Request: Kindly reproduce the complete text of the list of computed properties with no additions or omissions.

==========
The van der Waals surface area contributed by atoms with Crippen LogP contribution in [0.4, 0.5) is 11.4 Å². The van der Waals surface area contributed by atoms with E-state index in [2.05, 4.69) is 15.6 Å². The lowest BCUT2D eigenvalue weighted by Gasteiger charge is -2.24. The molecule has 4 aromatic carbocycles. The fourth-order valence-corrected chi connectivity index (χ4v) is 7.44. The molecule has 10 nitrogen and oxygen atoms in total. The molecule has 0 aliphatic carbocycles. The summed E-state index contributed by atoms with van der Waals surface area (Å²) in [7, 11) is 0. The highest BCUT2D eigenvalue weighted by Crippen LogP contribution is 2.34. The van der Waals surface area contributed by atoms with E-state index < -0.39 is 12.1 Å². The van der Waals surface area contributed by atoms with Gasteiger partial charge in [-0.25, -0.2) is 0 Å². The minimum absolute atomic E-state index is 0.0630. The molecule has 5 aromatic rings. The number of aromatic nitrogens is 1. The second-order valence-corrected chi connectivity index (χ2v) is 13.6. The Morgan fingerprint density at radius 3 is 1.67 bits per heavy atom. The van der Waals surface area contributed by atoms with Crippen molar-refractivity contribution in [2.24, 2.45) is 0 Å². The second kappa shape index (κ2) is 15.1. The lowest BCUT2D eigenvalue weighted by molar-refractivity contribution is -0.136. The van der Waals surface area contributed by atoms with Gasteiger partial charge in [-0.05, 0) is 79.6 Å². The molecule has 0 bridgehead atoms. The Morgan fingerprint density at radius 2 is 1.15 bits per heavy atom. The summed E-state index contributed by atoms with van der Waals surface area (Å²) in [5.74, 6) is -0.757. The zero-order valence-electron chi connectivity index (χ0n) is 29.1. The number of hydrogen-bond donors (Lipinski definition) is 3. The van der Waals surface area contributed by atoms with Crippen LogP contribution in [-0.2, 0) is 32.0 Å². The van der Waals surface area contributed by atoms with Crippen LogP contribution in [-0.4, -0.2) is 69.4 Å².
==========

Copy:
The van der Waals surface area contributed by atoms with Crippen LogP contribution in [0.4, 0.5) is 11.4 Å². The van der Waals surface area contributed by atoms with E-state index in [2.05, 4.69) is 15.6 Å². The lowest BCUT2D eigenvalue weighted by Gasteiger charge is -2.24. The molecule has 4 aromatic carbocycles. The fourth-order valence-corrected chi connectivity index (χ4v) is 7.44. The molecule has 10 nitrogen and oxygen atoms in total. The molecule has 0 aliphatic carbocycles. The summed E-state index contributed by atoms with van der Waals surface area (Å²) in [7, 11) is 0. The highest BCUT2D eigenvalue weighted by Crippen LogP contribution is 2.34. The van der Waals surface area contributed by atoms with E-state index < -0.39 is 12.1 Å². The van der Waals surface area contributed by atoms with Gasteiger partial charge in [-0.25, -0.2) is 0 Å². The minimum absolute atomic E-state index is 0.0630. The molecule has 5 aromatic rings. The number of aromatic nitrogens is 1. The second-order valence-corrected chi connectivity index (χ2v) is 13.6. The Morgan fingerprint density at radius 3 is 1.67 bits per heavy atom. The van der Waals surface area contributed by atoms with Crippen molar-refractivity contribution in [2.24, 2.45) is 0 Å². The second kappa shape index (κ2) is 15.1. The lowest BCUT2D eigenvalue weighted by molar-refractivity contribution is -0.136. The van der Waals surface area contributed by atoms with Gasteiger partial charge in [-0.05, 0) is 79.6 Å². The molecule has 0 bridgehead atoms. The Morgan fingerprint density at radius 2 is 1.15 bits per heavy atom. The summed E-state index contributed by atoms with van der Waals surface area (Å²) in [5.74, 6) is -0.757. The zero-order valence-electron chi connectivity index (χ0n) is 29.1. The number of hydrogen-bond donors (Lipinski definition) is 3. The van der Waals surface area contributed by atoms with Crippen LogP contribution in [-0.2, 0) is 32.0 Å². The van der Waals surface area contributed by atoms with Crippen LogP contribution in [-0.4, -0.2) is 69.4 Å².